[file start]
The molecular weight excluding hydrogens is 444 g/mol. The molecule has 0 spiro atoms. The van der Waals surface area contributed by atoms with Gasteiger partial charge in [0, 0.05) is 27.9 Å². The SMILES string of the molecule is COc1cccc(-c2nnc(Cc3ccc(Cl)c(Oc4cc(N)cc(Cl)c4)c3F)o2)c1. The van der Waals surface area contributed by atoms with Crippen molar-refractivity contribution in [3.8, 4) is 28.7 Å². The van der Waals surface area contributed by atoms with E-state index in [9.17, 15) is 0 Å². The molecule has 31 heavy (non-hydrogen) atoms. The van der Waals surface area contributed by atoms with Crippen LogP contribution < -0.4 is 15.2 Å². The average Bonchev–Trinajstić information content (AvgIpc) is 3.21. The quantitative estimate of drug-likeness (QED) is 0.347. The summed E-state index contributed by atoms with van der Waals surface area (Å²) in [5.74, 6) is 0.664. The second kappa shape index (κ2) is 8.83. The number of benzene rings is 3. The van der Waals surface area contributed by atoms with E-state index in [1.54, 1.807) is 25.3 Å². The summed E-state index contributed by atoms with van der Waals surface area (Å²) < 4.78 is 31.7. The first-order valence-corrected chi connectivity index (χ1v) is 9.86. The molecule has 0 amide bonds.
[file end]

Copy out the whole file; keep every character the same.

The molecular weight excluding hydrogens is 444 g/mol. The molecule has 0 spiro atoms. The van der Waals surface area contributed by atoms with Gasteiger partial charge in [0, 0.05) is 27.9 Å². The SMILES string of the molecule is COc1cccc(-c2nnc(Cc3ccc(Cl)c(Oc4cc(N)cc(Cl)c4)c3F)o2)c1. The van der Waals surface area contributed by atoms with Crippen molar-refractivity contribution in [3.8, 4) is 28.7 Å². The van der Waals surface area contributed by atoms with E-state index in [9.17, 15) is 0 Å². The molecule has 31 heavy (non-hydrogen) atoms. The van der Waals surface area contributed by atoms with Crippen LogP contribution < -0.4 is 15.2 Å². The average Bonchev–Trinajstić information content (AvgIpc) is 3.21. The quantitative estimate of drug-likeness (QED) is 0.347. The summed E-state index contributed by atoms with van der Waals surface area (Å²) in [5.74, 6) is 0.664. The second kappa shape index (κ2) is 8.83. The number of benzene rings is 3. The van der Waals surface area contributed by atoms with E-state index in [1.54, 1.807) is 25.3 Å². The summed E-state index contributed by atoms with van der Waals surface area (Å²) < 4.78 is 31.7. The first-order valence-corrected chi connectivity index (χ1v) is 9.86. The molecule has 0 amide bonds.